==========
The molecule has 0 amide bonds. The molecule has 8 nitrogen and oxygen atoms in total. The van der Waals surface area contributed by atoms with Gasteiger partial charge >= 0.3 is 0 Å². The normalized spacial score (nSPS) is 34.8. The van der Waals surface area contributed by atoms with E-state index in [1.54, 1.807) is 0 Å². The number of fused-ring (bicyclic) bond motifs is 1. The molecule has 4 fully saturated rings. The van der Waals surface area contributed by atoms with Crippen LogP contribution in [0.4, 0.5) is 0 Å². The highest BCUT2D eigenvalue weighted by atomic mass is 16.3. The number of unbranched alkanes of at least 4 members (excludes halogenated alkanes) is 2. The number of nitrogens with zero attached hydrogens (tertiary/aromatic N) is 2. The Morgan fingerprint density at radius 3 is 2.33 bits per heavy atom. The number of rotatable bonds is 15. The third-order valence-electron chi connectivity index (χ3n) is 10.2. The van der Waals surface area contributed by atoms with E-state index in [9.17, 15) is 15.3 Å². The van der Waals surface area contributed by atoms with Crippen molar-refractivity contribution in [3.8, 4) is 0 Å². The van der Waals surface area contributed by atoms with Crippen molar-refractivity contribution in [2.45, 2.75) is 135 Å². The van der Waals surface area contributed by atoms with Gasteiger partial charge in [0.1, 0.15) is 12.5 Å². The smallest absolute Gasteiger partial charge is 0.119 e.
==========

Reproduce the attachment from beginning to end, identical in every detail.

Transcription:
The molecule has 0 amide bonds. The molecule has 8 nitrogen and oxygen atoms in total. The van der Waals surface area contributed by atoms with Gasteiger partial charge >= 0.3 is 0 Å². The normalized spacial score (nSPS) is 34.8. The van der Waals surface area contributed by atoms with E-state index in [1.54, 1.807) is 0 Å². The number of fused-ring (bicyclic) bond motifs is 1. The molecule has 4 fully saturated rings. The van der Waals surface area contributed by atoms with Crippen LogP contribution in [0.4, 0.5) is 0 Å². The highest BCUT2D eigenvalue weighted by atomic mass is 16.3. The number of unbranched alkanes of at least 4 members (excludes halogenated alkanes) is 2. The number of nitrogens with zero attached hydrogens (tertiary/aromatic N) is 2. The Morgan fingerprint density at radius 3 is 2.33 bits per heavy atom. The number of rotatable bonds is 15. The third-order valence-electron chi connectivity index (χ3n) is 10.2. The van der Waals surface area contributed by atoms with E-state index in [9.17, 15) is 15.3 Å². The van der Waals surface area contributed by atoms with Crippen molar-refractivity contribution in [3.8, 4) is 0 Å². The van der Waals surface area contributed by atoms with Crippen molar-refractivity contribution in [2.45, 2.75) is 135 Å². The van der Waals surface area contributed by atoms with Gasteiger partial charge in [0.1, 0.15) is 12.5 Å². The smallest absolute Gasteiger partial charge is 0.119 e.